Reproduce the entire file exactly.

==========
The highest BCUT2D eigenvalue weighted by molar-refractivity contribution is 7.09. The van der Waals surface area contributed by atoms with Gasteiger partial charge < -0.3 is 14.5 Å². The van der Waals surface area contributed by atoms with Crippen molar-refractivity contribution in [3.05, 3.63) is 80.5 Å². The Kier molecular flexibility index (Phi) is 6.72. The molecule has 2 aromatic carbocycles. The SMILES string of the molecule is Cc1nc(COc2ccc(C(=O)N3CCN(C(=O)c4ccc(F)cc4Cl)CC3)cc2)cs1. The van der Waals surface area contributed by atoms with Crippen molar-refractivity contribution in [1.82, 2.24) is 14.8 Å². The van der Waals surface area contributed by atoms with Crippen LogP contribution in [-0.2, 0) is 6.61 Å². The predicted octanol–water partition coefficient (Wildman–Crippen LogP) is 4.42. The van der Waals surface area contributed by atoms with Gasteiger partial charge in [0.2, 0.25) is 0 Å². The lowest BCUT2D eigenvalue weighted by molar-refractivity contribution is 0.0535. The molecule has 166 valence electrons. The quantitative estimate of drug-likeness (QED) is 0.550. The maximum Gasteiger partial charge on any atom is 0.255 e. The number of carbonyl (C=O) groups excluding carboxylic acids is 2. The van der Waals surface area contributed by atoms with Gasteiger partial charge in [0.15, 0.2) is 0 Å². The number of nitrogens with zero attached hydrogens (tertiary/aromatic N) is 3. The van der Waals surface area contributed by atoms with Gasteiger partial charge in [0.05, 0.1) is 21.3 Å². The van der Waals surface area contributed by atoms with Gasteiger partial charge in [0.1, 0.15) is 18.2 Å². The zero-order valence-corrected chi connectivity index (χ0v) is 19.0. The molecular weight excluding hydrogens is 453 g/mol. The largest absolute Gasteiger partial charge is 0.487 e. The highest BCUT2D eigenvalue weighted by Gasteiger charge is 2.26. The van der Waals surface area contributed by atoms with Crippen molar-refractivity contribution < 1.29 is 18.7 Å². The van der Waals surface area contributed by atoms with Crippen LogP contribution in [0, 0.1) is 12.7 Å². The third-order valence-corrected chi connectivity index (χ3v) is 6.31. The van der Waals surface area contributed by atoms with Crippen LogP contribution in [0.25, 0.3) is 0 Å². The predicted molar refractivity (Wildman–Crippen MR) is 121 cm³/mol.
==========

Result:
The highest BCUT2D eigenvalue weighted by molar-refractivity contribution is 7.09. The van der Waals surface area contributed by atoms with Gasteiger partial charge < -0.3 is 14.5 Å². The van der Waals surface area contributed by atoms with Crippen molar-refractivity contribution in [3.05, 3.63) is 80.5 Å². The Kier molecular flexibility index (Phi) is 6.72. The molecule has 2 aromatic carbocycles. The SMILES string of the molecule is Cc1nc(COc2ccc(C(=O)N3CCN(C(=O)c4ccc(F)cc4Cl)CC3)cc2)cs1. The van der Waals surface area contributed by atoms with Crippen molar-refractivity contribution in [1.82, 2.24) is 14.8 Å². The van der Waals surface area contributed by atoms with Crippen LogP contribution in [-0.2, 0) is 6.61 Å². The predicted octanol–water partition coefficient (Wildman–Crippen LogP) is 4.42. The van der Waals surface area contributed by atoms with Gasteiger partial charge in [0.2, 0.25) is 0 Å². The lowest BCUT2D eigenvalue weighted by molar-refractivity contribution is 0.0535. The molecule has 166 valence electrons. The quantitative estimate of drug-likeness (QED) is 0.550. The maximum Gasteiger partial charge on any atom is 0.255 e. The number of carbonyl (C=O) groups excluding carboxylic acids is 2. The van der Waals surface area contributed by atoms with Gasteiger partial charge in [0.15, 0.2) is 0 Å². The number of nitrogens with zero attached hydrogens (tertiary/aromatic N) is 3. The van der Waals surface area contributed by atoms with Gasteiger partial charge in [0.05, 0.1) is 21.3 Å². The van der Waals surface area contributed by atoms with Gasteiger partial charge in [0.1, 0.15) is 18.2 Å². The zero-order valence-corrected chi connectivity index (χ0v) is 19.0. The molecular weight excluding hydrogens is 453 g/mol. The largest absolute Gasteiger partial charge is 0.487 e. The highest BCUT2D eigenvalue weighted by Gasteiger charge is 2.26. The van der Waals surface area contributed by atoms with Crippen molar-refractivity contribution < 1.29 is 18.7 Å². The van der Waals surface area contributed by atoms with Crippen LogP contribution in [0, 0.1) is 12.7 Å². The third-order valence-corrected chi connectivity index (χ3v) is 6.31. The van der Waals surface area contributed by atoms with Crippen LogP contribution in [0.25, 0.3) is 0 Å². The predicted molar refractivity (Wildman–Crippen MR) is 121 cm³/mol.